By Bruce Bryen, CPA, CVA
In many of the cases in which this author has been consulted, there is an after-the-fact approach that must be taken because of an absence of advisory services prior to the engagement.
Dentists sometimes will attempt to save the penny when the dollar is at stake.
Dentists should remember how they treat their patients. If little or nothing has been done on a preventive basis and the patient has gone to a friend with little experience, you can be sure that the dentist who understands treatment procedures will let the patient know what has to be done and the cost.
Does the dentist then do this for himself or herself when a question arises that a friend cannot resolve for lack of experience? Is the approach the cheapest way out with a financial matter and advice or what the dentist would advise the patient on the best approach for the long term? The decision can be made after looking at a couple of examples.
Example 1: Acquiring an additional practice
In this example, an experienced dentist who owns a flourishing practice finds another practice available to buy. The seller is older and does not want to continue practicing. The dentist is looking at the transition in terms of the cost of the practice and how much he or she can negotiate the price without the use of financial advisory services. The thinking is that if the price is $500,000 and the buying dentist can transition it for $400,000 on his or her own, that would be a terrific deal.
This is a typical approach, and without a good dental CPA, the buying dentist may have been better off with a $500,000 acquisition price with a favorable income tax allocation.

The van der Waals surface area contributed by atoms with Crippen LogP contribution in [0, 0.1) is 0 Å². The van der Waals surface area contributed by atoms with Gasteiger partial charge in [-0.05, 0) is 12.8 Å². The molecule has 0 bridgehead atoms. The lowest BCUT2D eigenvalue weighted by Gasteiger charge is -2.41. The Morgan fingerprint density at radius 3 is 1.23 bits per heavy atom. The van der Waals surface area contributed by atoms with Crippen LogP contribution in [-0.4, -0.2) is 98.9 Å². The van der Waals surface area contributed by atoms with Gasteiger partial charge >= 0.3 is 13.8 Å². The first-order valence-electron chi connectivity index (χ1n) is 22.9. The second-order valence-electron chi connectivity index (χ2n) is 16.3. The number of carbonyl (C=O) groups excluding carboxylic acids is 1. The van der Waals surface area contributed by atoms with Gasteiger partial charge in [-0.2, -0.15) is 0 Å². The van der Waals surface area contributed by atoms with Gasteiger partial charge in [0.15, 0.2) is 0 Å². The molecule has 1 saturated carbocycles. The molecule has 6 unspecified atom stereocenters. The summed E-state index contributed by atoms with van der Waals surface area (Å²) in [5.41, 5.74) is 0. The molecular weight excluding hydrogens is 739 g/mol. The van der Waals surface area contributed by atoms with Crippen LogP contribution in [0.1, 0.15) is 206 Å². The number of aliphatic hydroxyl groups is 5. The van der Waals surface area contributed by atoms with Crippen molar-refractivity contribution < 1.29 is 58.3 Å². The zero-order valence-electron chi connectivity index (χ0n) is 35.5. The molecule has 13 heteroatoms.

For example, if the $400,000 is allocated to goodwill for the seller, the buyer has a 15-year write-off for tax purposes and the seller has the best tax treatment possible with a capital gain. With a $500,000 purchase price and a legitimate amount of $150,000 apportioned to equipment this year, with the balance to goodwill for the seller, the buyer would get an immediate $150,000 write-off and would amortize the remaining $350,000 over 15 years.
On a comparative basis, the $400,000 scenario results in a $26,666 per year write-off for 15 years—while the $500,000 results in a $150,000 plus $23,333 per year write-off for 15 years so that in the first year $173,333 is written off against earnings. This is a hypothetical example of how the cost without a good allocation may cost more for the buyer.
Of course, price is always a consideration. However, if the practice is honestly valued at $500,000 and the negotiations fail because of the buyer’ s insistence on a lower price, the allocation of the price may be something the buyer would miss without the advice of a good dental CPA.
Example 2: Forming a separate entity
Another example of a good dental CPA’s approach in assisting in the acquisition of a dental practice may be the need for the formation of a separate entity for the purchasing dentist. In attempting to keep costs down and integrate the transition into the flourishing practice, the buyer may not think of the concept of failure in the acquisition. The need for liability protection as well is important in segregating the new practice, even if it is very successful.
Lawsuits are like measles in their nature to spread. In the event that a lawsuit occurs within the new practice as integrated into the old in the same legal entity, the assets and income of both practices are at stake. From an asset protection standpoint, the dental CPA may suggest that a new entity be formed for the acquisition and operation of the transition. This protects the older practice from being joined into the new one and its litigation time and expense.
An additional example of a need for the advisory service is the use of a lender and the liability encompassed with all of the assets and not just the new acquisition.
The use of a good dental CPA and his or her advisory service will go a long way toward protecting the assets that the dentist has accumulated.